Red. The color of love, the color of passion, the color of adultery, the color of power, and the color of...martyrdom?
It's true. When Mary Queen of Scots went to face her death by execution, she performed a symbolic strip tease; pulling off her outer garment to reveal a scarlet dress beneath. Her dress sent a clear message to faithful supporters, she was sacrificing her life for their cause.
(I'm going to have to watch that Margot Robbie movie this weekend).
Red has always been a special color. In medieval times, the seeds and berries needed to imbue textiles with shades of scarlet, crimson, and brick were hard to forage. Such colors were rare and the resulting fabrics expensive and through time that rarity became associated with kings and queens and great wealth.
Red still carries that luster.
Why then, don't we use much red in our F&B floral arrangements?
The answer is in how red needs to be used.
The way I see it, there are 4 common uses of red flowers:
- The classic dozen red roses Valentine's vase with lots of greenery and a little baby's breath
- The "fresh" Valentine's arrangements featuring high contrast, red, pink and white for a bright, happy look
- The Christmas centerpiece
- What I call the "Revolutionary Reds" in honor of floral designer Constance Spry. Here's what she said:
"Now I am going to advocate an entirely revolutionary treatment of red flowers. Abandon all idea of being limited to different shades of the same color, and mix together scarlet and crimson, vermillion, rose and magenta. Add quite crude and strong shades of pink and reddish-purple, and you will achieve an effect, not harsh and clashing, but brilliant and alive."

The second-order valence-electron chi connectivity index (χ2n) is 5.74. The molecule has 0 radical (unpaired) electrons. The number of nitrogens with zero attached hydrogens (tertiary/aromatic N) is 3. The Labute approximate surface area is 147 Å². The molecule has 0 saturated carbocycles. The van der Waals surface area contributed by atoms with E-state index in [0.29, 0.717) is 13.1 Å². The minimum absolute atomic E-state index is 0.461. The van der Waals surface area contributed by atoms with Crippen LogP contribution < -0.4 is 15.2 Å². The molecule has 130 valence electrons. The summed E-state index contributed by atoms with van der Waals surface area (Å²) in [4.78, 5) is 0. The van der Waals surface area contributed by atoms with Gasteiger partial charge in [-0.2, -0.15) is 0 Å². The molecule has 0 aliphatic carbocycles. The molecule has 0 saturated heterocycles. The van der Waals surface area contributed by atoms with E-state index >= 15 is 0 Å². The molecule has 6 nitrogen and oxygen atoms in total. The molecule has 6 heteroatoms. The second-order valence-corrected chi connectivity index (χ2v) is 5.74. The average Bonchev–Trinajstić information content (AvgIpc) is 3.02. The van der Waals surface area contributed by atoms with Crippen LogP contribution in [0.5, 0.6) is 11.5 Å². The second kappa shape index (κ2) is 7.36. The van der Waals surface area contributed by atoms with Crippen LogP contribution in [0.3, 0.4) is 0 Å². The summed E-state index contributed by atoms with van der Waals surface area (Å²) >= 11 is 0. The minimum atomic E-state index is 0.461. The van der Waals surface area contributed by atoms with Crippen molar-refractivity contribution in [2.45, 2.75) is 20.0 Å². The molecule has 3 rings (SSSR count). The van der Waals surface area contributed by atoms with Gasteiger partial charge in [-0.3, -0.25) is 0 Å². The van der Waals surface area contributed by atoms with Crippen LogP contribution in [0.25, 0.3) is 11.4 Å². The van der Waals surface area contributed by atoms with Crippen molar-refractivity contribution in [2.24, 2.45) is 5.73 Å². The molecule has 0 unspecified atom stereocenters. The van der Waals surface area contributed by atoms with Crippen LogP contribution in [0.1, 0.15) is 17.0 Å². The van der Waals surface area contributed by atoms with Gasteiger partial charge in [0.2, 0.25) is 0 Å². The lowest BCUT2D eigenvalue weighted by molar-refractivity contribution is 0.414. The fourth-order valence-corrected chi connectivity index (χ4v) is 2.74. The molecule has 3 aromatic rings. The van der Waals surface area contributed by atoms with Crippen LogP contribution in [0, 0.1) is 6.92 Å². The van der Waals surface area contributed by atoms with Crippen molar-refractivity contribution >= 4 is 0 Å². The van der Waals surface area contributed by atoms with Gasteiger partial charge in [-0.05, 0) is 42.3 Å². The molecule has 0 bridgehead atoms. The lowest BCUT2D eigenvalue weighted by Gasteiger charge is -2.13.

This is the red we love, an arrangement that gives the overall impact of red’s richness without screaming to be seen. When you actually look at the flowers one by one, you realize that red isn't even in the majority. Rather, the red ones are set off by the surrounding tones that you take away all the warmth and vivacity of red, but none, as Spry said, of the harsh, clashing effect. There’s a slight muddying of the red, not a complete tone-down, but just a neutralizing that lets red be not only looked at, but actually seen.
In the arrangement above, I let traditional red roses play with deepest purple carnations, pale lilacs, maroon cymbidium orchids, magenta lisianthus, and white anemone. I was please at how quietly dramatic and, well, red it looked.
And that’s why I keep red to special orders only- I like to know I’ll be able to use it with others colors that help it shine.
How do you feel about using red flowers?
Happy Valentine's Day ♥️